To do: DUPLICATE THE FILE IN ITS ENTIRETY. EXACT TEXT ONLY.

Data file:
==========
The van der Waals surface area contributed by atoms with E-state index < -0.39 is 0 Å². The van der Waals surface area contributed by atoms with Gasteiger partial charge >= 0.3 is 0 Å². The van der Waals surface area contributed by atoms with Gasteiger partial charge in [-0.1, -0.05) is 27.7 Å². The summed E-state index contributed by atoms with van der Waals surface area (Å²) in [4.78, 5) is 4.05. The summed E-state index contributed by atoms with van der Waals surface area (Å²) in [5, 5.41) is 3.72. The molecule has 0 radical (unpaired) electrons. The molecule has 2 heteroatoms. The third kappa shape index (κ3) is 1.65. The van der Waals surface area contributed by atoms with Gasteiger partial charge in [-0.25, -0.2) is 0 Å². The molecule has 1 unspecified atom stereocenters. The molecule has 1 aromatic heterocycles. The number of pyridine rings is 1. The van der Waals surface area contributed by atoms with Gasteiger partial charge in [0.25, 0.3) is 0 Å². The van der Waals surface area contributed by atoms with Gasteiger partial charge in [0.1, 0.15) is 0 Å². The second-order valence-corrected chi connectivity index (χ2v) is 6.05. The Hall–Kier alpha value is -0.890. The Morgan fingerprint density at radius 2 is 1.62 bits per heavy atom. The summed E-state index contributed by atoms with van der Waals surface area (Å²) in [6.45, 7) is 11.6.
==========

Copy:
The van der Waals surface area contributed by atoms with E-state index < -0.39 is 0 Å². The van der Waals surface area contributed by atoms with Gasteiger partial charge >= 0.3 is 0 Å². The van der Waals surface area contributed by atoms with Gasteiger partial charge in [-0.1, -0.05) is 27.7 Å². The summed E-state index contributed by atoms with van der Waals surface area (Å²) in [4.78, 5) is 4.05. The summed E-state index contributed by atoms with van der Waals surface area (Å²) in [5, 5.41) is 3.72. The molecule has 0 radical (unpaired) electrons. The molecule has 2 heteroatoms. The third kappa shape index (κ3) is 1.65. The van der Waals surface area contributed by atoms with Gasteiger partial charge in [-0.25, -0.2) is 0 Å². The molecule has 1 unspecified atom stereocenters. The molecule has 1 aromatic heterocycles. The number of pyridine rings is 1. The van der Waals surface area contributed by atoms with Gasteiger partial charge in [0.25, 0.3) is 0 Å². The van der Waals surface area contributed by atoms with Gasteiger partial charge in [0.1, 0.15) is 0 Å². The second-order valence-corrected chi connectivity index (χ2v) is 6.05. The Hall–Kier alpha value is -0.890. The Morgan fingerprint density at radius 2 is 1.62 bits per heavy atom. The summed E-state index contributed by atoms with van der Waals surface area (Å²) in [6.45, 7) is 11.6.